PRINT November 2004


Lynda Benglis

“Vulgarity is gendered, of course.”1

—T.J. Clark

WHEN I TEACH AMERICAN ART of the 1970s, there is one work that always stops the class cold: Lynda Benglis’s ad from the November 1974 issue of Artforum. College students who respond matter-of-factly to other controversial works from the period––Vito Acconci masturbating beneath the floorboards of the Sonnabend gallery or Chris Burden’s having himself shot with a .22-caliber rifle––are visibly (and, on occasion, audibly) taken aback by the image of Benglis, naked and greased with oil, extending a dildo from her vagina. In contrast to the photographs that survive of Acconci’s Seedbed, 1972, or Burden’s Shoot, 1971, Benglis’s image does not document a performance so much as it enacts one, a performance of pornography that doubles as a brazen commentary on the marketing of contemporary art and the public exposure of the artist.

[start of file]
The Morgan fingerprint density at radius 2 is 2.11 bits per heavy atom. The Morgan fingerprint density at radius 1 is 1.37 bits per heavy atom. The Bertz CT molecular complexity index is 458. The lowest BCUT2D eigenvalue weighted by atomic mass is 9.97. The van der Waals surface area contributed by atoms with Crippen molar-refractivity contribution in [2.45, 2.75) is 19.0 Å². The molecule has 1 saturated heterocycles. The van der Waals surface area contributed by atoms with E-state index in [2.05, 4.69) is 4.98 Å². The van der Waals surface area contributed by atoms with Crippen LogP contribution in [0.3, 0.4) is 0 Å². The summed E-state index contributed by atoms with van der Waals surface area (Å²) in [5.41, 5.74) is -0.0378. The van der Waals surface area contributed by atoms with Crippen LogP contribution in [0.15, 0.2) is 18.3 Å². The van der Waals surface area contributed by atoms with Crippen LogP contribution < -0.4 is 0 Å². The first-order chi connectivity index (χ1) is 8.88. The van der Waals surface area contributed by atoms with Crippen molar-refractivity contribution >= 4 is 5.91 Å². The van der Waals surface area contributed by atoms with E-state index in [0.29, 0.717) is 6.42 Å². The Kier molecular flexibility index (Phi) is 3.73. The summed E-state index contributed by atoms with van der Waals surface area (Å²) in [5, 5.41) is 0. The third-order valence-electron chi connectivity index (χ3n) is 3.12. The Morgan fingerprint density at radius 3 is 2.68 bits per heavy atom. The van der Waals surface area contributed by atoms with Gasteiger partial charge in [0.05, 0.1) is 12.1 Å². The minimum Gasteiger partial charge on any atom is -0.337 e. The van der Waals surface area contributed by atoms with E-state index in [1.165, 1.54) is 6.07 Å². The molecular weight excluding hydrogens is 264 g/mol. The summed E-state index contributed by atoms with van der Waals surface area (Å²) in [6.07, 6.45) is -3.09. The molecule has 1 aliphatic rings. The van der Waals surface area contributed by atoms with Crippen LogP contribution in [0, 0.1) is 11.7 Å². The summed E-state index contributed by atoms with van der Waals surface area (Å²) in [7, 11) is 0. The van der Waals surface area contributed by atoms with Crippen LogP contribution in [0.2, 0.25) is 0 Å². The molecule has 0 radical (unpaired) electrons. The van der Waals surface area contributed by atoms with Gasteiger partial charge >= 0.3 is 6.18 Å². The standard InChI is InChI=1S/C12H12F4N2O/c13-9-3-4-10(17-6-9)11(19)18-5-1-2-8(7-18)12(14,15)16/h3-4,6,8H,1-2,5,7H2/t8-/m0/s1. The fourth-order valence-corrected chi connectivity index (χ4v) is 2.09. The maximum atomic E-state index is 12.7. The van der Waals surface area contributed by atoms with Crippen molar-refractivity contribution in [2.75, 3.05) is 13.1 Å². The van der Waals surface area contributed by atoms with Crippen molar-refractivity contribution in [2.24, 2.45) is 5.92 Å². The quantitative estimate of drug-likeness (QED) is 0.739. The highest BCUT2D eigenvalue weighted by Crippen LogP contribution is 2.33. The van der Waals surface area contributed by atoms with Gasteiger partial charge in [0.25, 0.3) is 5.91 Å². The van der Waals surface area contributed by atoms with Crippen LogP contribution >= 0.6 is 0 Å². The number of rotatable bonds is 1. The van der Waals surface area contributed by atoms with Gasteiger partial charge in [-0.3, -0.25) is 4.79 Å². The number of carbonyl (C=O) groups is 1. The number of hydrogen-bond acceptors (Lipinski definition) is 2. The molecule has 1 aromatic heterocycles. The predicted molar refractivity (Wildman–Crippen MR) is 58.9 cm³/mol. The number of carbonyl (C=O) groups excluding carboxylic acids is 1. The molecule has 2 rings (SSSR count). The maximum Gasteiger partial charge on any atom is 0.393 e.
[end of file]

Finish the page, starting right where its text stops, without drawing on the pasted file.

Beyond an expanse

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